Poems to Keats

The life of John Keats the man: his family, his friends, and his contemporaries.

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Poems to Keats

Postby Malia » Mon Dec 18, 2006 7:48 pm

I thought I'd created this thread some time ago. . .but it may have happened in a dream, because I can't find it :) So, here's the thread anew--a thread dedicated to poems *about* Keats and/or inspired by him. Here's one by famous Keats scholar and biographer Andrew Motion. The poem was inspired by On First Looking Into Chapman's Homer so I've posted both poems for a comparison. Enjoy :)

On First Looking Into Keats's Poems by Andrew Motion

Sixteen or so, I took your book outside
and read it to the living wind and sun
until your here-and-now was far-and-wide.
I saw the stained glass colours start to run
back to the scenes from which they started out:
those antique rooms where love decides its fate;
the banished rulers with their cut-off shout;
a god discovering his power too late… .

Now what felt young in you has come of age
through time you never had, but kept in view,
and here's your book again. Each deep-dyed page
still shows me what is beautiful and true:
old artifice connecting head to heart;
new planets orbiting a world apart.


On First Looking Into Chapman's Homer, by John Keats


Much have I travelled in the realms of gold,
And many goodly states and kingdoms seen;
Round many western islands have I been
Which bards in fealty to Apollo hold.
Oft of one wide expanse had I been told
That deep-browed Homer ruled as his demesne;
Yet did I never breathe its pure serene
Till I heard Chapman speak out loud and bold:
Then felt I like some watcher of the skies
When a new planet swims into his ken;
Or like stout Cortez when with eagle eyes
He stared at the Pacific - and all his men
Looked at each other with a wild surmise -
Silent, upon a peak in Darien.
Stay Awake!
--Anthony deMello
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Postby greymouse » Mon Dec 18, 2006 8:50 pm

This is a neat thread idea. The Motion sonnet is very moving! But I'm surprised he used the Shakespearian model in this case. I'm such a picky bastard!

Here's one by Oscar Wilde:



The Grave of Keats

Rid of the world's injustice, and his pain,
He rests at last beneath God's veil of blue;
Taken from life when life and love were new
The youngest of the martyrs here is lain,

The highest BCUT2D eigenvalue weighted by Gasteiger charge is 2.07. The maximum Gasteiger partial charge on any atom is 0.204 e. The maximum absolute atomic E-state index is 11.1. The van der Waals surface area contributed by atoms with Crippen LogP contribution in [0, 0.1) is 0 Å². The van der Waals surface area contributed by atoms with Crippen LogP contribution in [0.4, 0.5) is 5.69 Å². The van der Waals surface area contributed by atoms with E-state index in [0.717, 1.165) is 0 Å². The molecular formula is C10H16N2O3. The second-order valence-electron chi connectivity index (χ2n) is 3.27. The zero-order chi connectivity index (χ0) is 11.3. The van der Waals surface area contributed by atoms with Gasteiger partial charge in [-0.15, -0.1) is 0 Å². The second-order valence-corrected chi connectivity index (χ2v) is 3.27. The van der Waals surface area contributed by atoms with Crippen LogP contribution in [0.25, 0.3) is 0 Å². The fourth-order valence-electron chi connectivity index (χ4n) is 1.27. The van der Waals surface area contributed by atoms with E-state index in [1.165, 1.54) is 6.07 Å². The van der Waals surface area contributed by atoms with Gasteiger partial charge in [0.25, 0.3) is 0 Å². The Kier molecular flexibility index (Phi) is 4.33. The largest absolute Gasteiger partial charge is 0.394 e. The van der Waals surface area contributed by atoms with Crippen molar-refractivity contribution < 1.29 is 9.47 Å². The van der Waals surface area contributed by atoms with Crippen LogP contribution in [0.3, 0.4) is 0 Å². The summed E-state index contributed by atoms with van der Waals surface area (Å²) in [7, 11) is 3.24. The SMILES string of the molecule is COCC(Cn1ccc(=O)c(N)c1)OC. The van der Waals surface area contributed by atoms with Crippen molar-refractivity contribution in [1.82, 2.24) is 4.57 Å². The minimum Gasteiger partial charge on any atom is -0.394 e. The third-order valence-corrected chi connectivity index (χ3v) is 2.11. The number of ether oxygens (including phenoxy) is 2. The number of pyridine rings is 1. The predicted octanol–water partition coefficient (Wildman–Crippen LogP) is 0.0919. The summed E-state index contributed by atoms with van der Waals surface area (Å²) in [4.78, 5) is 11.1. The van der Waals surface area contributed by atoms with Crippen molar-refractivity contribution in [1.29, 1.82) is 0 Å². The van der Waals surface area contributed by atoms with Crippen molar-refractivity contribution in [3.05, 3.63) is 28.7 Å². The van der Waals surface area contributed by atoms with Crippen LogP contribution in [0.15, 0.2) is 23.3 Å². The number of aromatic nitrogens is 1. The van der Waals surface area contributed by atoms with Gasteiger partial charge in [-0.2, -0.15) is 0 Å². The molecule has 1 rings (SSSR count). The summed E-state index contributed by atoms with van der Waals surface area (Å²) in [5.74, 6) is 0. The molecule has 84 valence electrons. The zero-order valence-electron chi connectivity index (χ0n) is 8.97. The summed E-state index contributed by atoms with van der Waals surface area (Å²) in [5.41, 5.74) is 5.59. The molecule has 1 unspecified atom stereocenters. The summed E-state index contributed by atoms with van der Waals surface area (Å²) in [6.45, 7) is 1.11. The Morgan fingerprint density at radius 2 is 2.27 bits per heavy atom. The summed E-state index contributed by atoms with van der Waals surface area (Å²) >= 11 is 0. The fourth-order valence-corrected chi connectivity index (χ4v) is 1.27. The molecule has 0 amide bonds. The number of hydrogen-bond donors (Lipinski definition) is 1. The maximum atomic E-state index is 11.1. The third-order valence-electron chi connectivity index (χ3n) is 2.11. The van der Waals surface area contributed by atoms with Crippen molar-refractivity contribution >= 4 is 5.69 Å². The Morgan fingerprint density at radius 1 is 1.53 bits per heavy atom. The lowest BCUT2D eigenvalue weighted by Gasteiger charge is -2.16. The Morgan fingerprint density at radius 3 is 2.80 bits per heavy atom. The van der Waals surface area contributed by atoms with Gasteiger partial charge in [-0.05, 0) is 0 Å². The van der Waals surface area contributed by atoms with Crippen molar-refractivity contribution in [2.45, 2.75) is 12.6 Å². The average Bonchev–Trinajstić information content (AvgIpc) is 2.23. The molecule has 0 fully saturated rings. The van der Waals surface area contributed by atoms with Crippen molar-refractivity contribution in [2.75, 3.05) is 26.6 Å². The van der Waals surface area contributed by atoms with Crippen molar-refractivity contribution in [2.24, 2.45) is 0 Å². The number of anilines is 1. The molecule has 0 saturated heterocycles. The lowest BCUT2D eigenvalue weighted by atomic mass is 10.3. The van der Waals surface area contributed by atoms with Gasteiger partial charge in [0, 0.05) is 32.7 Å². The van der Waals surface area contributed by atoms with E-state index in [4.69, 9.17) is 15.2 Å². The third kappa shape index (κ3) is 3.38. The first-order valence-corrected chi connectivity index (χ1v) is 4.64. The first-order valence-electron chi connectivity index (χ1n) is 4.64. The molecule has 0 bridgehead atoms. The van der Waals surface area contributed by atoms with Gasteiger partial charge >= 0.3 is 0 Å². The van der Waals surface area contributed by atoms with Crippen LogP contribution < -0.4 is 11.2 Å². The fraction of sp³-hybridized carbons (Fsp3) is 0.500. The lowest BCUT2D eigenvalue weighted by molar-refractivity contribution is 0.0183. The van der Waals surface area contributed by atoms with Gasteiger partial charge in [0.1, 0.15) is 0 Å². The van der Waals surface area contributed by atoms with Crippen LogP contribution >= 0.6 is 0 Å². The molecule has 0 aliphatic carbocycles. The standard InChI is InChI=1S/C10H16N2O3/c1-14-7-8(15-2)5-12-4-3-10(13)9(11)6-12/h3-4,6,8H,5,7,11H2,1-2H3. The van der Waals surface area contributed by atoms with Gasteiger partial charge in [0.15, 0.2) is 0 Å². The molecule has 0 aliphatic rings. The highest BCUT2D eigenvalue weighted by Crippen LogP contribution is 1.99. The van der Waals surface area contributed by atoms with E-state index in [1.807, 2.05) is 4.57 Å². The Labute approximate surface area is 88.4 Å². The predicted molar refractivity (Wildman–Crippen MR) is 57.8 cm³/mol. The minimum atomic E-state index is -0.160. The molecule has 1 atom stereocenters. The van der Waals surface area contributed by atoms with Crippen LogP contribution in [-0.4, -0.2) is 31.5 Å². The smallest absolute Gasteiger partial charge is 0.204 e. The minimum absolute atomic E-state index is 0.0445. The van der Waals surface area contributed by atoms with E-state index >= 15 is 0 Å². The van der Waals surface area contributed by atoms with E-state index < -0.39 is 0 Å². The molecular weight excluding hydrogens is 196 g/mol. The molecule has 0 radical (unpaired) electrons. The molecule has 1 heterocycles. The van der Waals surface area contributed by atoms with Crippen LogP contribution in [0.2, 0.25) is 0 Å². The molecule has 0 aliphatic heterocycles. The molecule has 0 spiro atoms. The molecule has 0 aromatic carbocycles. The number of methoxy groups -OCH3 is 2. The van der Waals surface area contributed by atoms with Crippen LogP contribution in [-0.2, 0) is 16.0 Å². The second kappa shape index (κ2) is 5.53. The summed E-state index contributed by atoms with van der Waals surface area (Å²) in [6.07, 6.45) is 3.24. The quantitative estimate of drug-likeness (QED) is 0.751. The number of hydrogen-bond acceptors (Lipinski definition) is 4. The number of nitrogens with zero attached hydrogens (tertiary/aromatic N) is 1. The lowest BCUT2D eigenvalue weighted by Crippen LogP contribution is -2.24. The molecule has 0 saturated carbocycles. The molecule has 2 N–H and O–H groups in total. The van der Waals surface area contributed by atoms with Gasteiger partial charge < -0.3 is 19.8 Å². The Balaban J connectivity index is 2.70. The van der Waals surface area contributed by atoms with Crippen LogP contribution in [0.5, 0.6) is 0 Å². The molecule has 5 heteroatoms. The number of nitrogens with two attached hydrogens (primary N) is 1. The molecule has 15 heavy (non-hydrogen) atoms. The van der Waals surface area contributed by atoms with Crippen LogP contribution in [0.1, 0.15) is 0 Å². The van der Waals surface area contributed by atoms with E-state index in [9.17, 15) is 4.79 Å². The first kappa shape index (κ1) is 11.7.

Fair as Sebastian, and as early slain.
No cypress shades his grave, no funeral yew,
But gentle violets weeping with the dew
Weave on his bones an ever-blossoming chain.
O proudest heart that broke for misery!
O sweetest lips since those of Mitylene!
O poet-painter of our English Land!
Thy name was writ in water--it shall stand;
And tears like mine will keep thy memory green,
As Isabella did her Basil-tree.
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Postby Saturn » Mon Dec 18, 2006 11:00 pm

I remember that thread Malia but for the life of me can't remember the name of it.

I certainly didn't delete it as that was long before I became administrator I think.
"Oh what a misery it is to have an intellect in splints".
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Postby Malia » Mon Dec 18, 2006 11:31 pm

I know I've posted this before. . .but since it's been a while and we have this nice new thread in which to post poems dedicated to Keats, I will post it again. This is perhaps my favorite poem inspired by and dedicated to John Keats. It is by the great Harlem Renaissance poet, Countee Cullen.

To John Keats, Poet. At Spring Time

I cannot hold my peace, John Keats;
There never was a spring like this;
It is an echo, that repeats
My last year's song and next year's bliss.
I know, in spite of all men say
Of Beauty, you have felt her most.
Yea, even in your grave her way
Is laid. Poor, troubled, lyric ghost,
Spring was never so fair and dear
As Beauty makes her seem this year.

I cannot hold my peace, John Keats,
I am as helpless in the toil
Of Spring as any lamb that bleats
To feel the solid earth recoil
Beneath his puny legs. Spring beats
Her tocsin call to those who love her,
And lo! the dogwood petals cover
Her breast with drifts of snow, and sleek
White gulls fly screaming to her, and hover
About her shoulders, and kiss her cheek,
While white and purple lilacs muster
A strength that bears them to a cluster
Of color and odor; for her sake
All things that slept are now awake.

And you and I, shall we lie still,
John Keats, while Beauty summons us?
Somehow I feel your sensitive will
Is pulsing up some tremulous
Sap road of a maple tree, whose leaves
Grow music as they grow, since your
Wild voice is in them, a harp that grieves
For life that opens death's dark door.
Though dust, your fingers still can push
The Vision Splended to a birth,
Though now they work as grass in the hush
Of the night on the broad sweet page of the earth.

"John Keats is dead," they say, but I